Shiphp The PHP Developer's Guide

Running SQLite in PHP with Docker

SQLite is a great database for getting started on small projects. Unlike traditional SQL databases (like MySQL or Postgres), SQLite stores all your records in a single flat file that you can easily edit, transfer, or even check into version control (if your project warrants it).

Another great feature of SQLite is that it’s built into the default PHP images on Docker Hub, so you don’t even have to start up another Docker container, and running a PHP application with a SQLite database is essentially a one-liner. Let’s take a look at how you can incorporate SQLite into your Dockerized PHP apps.

The Code

First, let’s take a look at a simple PHP script that connects to a SQLite database (called testing.sqlite), creates a table, and adds 3 users. Save this file as index.php:


$db = new SQLite3('testing.sqlite', SQLITE3_OPEN_CREATE | SQLITE3_OPEN_READWRITE);

// Create a table.
    "name" VARCHAR

// Insert some sample data.
$db->query('INSERT INTO "users" ("name") VALUES ("Karl")');
$db->query('INSERT INTO "users" ("name") VALUES ("Linda")');
$db->query('INSERT INTO "users" ("name") VALUES ("John")');

// Get a count of the number of users
$userCount = $db->querySingle('SELECT COUNT(DISTINCT "id") FROM "users"');
echo("User count: $userCount\n");

// Close the connection

This example was adapted from this gist which also includes some other handy SQLite functions.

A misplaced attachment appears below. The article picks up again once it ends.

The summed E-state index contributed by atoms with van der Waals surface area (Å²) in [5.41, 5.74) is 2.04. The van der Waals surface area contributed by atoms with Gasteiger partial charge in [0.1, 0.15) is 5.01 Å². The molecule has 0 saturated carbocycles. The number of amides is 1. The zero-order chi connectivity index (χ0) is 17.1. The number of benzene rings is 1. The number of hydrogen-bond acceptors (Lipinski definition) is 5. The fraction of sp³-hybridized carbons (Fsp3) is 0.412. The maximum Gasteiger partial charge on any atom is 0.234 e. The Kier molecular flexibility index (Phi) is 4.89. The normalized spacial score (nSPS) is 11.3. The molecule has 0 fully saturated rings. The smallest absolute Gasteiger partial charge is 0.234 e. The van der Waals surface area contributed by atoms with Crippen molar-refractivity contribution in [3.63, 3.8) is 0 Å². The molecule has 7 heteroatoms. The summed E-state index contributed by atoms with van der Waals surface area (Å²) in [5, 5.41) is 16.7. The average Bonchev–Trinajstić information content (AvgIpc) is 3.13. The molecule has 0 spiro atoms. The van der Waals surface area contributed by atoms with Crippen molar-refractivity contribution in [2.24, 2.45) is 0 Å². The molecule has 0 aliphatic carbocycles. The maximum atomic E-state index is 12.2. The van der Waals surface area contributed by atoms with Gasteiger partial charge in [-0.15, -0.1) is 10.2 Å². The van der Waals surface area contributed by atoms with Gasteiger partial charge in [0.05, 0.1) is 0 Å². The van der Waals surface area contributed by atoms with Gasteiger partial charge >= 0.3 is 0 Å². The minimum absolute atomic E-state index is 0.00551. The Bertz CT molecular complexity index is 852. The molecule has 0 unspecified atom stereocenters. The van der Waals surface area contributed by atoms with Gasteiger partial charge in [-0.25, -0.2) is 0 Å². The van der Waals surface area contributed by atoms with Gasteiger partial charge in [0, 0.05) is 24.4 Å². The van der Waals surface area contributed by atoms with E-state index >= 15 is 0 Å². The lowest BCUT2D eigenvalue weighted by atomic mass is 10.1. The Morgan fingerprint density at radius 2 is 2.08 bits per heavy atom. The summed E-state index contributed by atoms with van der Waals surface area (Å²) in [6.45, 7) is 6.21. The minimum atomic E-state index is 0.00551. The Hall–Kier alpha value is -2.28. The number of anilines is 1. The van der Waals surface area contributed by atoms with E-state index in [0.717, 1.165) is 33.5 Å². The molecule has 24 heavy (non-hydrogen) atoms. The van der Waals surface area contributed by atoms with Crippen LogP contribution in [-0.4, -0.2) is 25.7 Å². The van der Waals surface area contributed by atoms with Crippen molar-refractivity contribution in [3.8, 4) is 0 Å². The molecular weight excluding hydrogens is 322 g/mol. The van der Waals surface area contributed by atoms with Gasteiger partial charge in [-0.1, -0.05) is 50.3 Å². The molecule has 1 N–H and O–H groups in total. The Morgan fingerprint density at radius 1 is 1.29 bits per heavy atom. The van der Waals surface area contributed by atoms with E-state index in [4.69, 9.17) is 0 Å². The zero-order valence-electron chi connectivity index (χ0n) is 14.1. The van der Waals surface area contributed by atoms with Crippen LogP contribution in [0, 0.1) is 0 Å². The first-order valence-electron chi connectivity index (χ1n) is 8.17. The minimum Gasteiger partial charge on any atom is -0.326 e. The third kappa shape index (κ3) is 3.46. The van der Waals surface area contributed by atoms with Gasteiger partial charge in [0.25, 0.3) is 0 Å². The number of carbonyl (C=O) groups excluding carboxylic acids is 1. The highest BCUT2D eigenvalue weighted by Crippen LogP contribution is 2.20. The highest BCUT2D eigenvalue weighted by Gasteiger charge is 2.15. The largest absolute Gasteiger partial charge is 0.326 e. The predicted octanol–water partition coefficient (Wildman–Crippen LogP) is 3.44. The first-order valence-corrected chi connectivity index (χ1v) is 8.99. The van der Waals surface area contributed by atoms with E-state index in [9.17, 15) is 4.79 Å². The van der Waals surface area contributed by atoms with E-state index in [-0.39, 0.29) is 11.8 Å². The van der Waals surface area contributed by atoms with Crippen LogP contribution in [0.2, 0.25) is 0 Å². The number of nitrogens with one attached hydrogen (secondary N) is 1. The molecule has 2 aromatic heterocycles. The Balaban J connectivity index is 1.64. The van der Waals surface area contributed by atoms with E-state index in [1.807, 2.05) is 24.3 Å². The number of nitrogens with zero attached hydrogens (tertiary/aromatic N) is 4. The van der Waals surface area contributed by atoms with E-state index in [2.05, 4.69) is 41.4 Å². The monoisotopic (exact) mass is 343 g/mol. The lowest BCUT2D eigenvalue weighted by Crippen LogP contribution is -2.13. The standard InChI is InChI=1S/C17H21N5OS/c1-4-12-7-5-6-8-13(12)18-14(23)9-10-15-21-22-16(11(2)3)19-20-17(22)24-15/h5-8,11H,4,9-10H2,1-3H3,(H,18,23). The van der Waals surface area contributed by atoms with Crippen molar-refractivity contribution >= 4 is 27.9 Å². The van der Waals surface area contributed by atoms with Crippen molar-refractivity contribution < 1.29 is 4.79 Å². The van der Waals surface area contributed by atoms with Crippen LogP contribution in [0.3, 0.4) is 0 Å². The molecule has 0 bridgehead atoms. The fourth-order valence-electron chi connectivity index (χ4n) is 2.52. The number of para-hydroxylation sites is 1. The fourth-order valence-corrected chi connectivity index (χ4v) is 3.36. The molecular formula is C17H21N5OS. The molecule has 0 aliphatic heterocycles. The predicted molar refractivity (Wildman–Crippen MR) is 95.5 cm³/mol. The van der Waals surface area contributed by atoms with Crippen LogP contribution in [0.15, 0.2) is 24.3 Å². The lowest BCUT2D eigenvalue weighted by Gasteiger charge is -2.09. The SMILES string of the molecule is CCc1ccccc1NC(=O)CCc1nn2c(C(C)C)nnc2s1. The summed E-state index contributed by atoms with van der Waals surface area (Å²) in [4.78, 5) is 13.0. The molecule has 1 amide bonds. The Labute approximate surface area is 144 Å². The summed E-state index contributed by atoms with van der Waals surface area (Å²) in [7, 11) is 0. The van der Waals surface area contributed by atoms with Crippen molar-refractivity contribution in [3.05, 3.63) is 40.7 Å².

Running the Container

In order to run the code above, we can use Docker’s PHP 7.2 image:

docker run -v $(pwd):/app php:7.2 php /app/index.php
> User count: 3

The user count shown is based on the number of users we created in the PHP script. If you add more users, you could see a higher number there.

What’s going on here?

Saving the Data

While this simple example works, where did our data go?

Since we didn’t mount the SQLite data folder from the container onto our localhost, the data is gone when the container is gone. One simple fix for this is to change our PHP code to use a SQLite file stored in our /app directory. Just change the first line to:

$db = new SQLite3('/app/testing.sqlite', SQLITE3_OPEN_CREATE | SQLITE3_OPEN_READWRITE);

And run the same Docker command as before:

docker run -v $(pwd):/app php:7.2 php /app/index.php
> User count: 3

Now you’ll see a file (called testings.sqlite) in the same directory with your index.php file. If you run the Docker run command again, you’ll get User count: 6 as it uses the same database file as it did the first time. In this way, you can ensure that your SQLite database uses the same data every time you run your container.

Like this Post?

Learn to build your first Dockerized PHP application.

In this book, PHP developers will learn everything they need to know to start building their applications on Docker, including:

  • Installing dependencies using Composer.
  • Getting data from a third-party API.
  • Saving data to a MySQL database.
  • Using a web framework (SlimPHP) for routing.
  • Storing environmental variables securely.
  • And much more!

You can buy this book on Leanpub today.

Buy it Now!